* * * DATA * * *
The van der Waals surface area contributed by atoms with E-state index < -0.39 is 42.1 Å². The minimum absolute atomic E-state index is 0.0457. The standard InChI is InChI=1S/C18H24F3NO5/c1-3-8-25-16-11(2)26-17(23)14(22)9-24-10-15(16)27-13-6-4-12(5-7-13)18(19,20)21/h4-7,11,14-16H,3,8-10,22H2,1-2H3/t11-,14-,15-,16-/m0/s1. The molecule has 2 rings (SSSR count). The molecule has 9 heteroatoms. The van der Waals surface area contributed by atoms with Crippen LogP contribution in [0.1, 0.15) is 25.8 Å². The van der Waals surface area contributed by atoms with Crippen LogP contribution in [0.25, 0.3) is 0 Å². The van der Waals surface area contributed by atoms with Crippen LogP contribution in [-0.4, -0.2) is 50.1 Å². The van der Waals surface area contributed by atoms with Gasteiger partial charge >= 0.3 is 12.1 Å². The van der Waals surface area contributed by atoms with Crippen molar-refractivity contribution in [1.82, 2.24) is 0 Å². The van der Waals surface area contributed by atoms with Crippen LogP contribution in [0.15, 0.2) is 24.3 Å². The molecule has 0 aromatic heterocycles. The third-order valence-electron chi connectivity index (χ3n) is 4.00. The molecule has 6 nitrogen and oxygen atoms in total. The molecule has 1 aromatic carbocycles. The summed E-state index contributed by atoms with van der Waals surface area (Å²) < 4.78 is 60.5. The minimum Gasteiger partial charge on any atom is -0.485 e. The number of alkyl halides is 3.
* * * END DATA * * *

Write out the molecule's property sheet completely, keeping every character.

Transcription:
The van der Waals surface area contributed by atoms with E-state index < -0.39 is 42.1 Å². The minimum absolute atomic E-state index is 0.0457. The standard InChI is InChI=1S/C18H24F3NO5/c1-3-8-25-16-11(2)26-17(23)14(22)9-24-10-15(16)27-13-6-4-12(5-7-13)18(19,20)21/h4-7,11,14-16H,3,8-10,22H2,1-2H3/t11-,14-,15-,16-/m0/s1. The molecule has 2 rings (SSSR count). The molecule has 9 heteroatoms. The van der Waals surface area contributed by atoms with Crippen LogP contribution in [0.1, 0.15) is 25.8 Å². The van der Waals surface area contributed by atoms with Crippen LogP contribution in [0.25, 0.3) is 0 Å². The van der Waals surface area contributed by atoms with Crippen LogP contribution in [-0.4, -0.2) is 50.1 Å². The van der Waals surface area contributed by atoms with Gasteiger partial charge >= 0.3 is 12.1 Å². The van der Waals surface area contributed by atoms with Crippen molar-refractivity contribution in [1.82, 2.24) is 0 Å². The van der Waals surface area contributed by atoms with Crippen LogP contribution in [0.15, 0.2) is 24.3 Å². The molecule has 0 aromatic heterocycles. The third-order valence-electron chi connectivity index (χ3n) is 4.00. The molecule has 6 nitrogen and oxygen atoms in total. The molecule has 1 aromatic carbocycles. The summed E-state index contributed by atoms with van der Waals surface area (Å²) < 4.78 is 60.5. The minimum Gasteiger partial charge on any atom is -0.485 e. The number of alkyl halides is 3.